Traders Michael Milano, left, and Patrick Casey work on the floor of the New York Stock Exchange, Friday, Feb. 23, 2018. (AP Photo/Richard Drew)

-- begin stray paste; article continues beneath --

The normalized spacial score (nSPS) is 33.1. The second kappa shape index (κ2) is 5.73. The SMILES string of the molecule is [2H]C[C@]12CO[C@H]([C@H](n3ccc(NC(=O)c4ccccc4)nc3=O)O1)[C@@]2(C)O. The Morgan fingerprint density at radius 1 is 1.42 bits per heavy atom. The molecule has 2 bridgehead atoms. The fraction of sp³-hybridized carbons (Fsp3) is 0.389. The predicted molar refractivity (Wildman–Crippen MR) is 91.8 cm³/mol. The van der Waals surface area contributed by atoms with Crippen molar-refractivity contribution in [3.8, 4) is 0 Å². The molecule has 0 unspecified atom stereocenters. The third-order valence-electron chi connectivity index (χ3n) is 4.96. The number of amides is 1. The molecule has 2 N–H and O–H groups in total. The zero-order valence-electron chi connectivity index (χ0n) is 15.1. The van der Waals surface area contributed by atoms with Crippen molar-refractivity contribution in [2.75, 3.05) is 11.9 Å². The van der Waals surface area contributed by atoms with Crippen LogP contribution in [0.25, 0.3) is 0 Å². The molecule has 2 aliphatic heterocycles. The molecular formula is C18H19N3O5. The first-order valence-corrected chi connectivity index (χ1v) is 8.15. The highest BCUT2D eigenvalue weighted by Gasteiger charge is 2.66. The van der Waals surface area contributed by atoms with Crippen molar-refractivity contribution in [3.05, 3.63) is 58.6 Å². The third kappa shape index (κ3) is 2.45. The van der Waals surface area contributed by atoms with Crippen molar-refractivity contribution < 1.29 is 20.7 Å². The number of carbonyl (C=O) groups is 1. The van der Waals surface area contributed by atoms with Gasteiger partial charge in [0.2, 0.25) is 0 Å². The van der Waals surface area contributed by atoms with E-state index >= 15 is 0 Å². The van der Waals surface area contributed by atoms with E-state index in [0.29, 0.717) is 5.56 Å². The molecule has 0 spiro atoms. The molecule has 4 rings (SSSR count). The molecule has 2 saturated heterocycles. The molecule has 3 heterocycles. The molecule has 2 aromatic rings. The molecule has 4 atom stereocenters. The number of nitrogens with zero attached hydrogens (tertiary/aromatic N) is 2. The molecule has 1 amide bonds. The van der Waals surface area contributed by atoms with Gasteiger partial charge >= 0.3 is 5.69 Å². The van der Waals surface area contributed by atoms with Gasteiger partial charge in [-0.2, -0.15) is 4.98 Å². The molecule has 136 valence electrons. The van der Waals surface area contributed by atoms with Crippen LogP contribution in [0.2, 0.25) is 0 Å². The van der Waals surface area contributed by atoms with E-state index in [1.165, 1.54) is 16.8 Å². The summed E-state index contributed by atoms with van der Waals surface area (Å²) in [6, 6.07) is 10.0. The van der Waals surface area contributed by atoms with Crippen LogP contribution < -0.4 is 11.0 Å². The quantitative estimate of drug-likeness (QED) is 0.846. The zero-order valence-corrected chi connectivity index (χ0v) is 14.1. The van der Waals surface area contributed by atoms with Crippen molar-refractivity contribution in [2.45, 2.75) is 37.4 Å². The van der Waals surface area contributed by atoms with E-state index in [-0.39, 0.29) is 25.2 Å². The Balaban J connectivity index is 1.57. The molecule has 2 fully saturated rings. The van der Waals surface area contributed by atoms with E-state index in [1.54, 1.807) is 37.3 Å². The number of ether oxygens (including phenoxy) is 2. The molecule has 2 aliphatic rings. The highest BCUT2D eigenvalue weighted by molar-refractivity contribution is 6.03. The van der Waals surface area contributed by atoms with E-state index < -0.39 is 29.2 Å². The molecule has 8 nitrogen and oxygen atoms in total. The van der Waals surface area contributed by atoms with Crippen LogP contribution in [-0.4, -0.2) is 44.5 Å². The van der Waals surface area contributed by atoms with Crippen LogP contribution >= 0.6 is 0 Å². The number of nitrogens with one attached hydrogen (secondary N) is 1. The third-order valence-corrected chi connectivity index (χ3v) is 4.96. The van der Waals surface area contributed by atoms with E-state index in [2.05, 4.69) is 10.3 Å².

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Then, the investment giant BlackRock Inc. said it was exploring ways to cull gun companies from the portfolios of clients who no longer wish to invest in them.Some major endowments, such as the $10 billion University of California fund, sold guns stocks after the 2012 Sandy Hook school shooting in Connecticut, which prompted calls for more gun control.It isn't clear how many of the NRA's nearly 5 million members hold the credit card.Still, that might not depress gun stocks given other investors will probably still be willing to buy them.Some institutions, such as BlackRock, which manages $6.3 trillion, are privately contacting gun companies to make their case.BlackRock is largest holder of the three companies where the proposals have been filed: Dick's Sporting goods, with 8.4 percent; Sturm Ruger, with almost 17 percent; and American Outdoor Brands, with 11.11 percent.The financial stakes held by teacher pension funds in gun companies, like those of other equities, each represent only a sliver of the multibillion-dollar state retirement systems' investments, according to a Bloomberg analysis.
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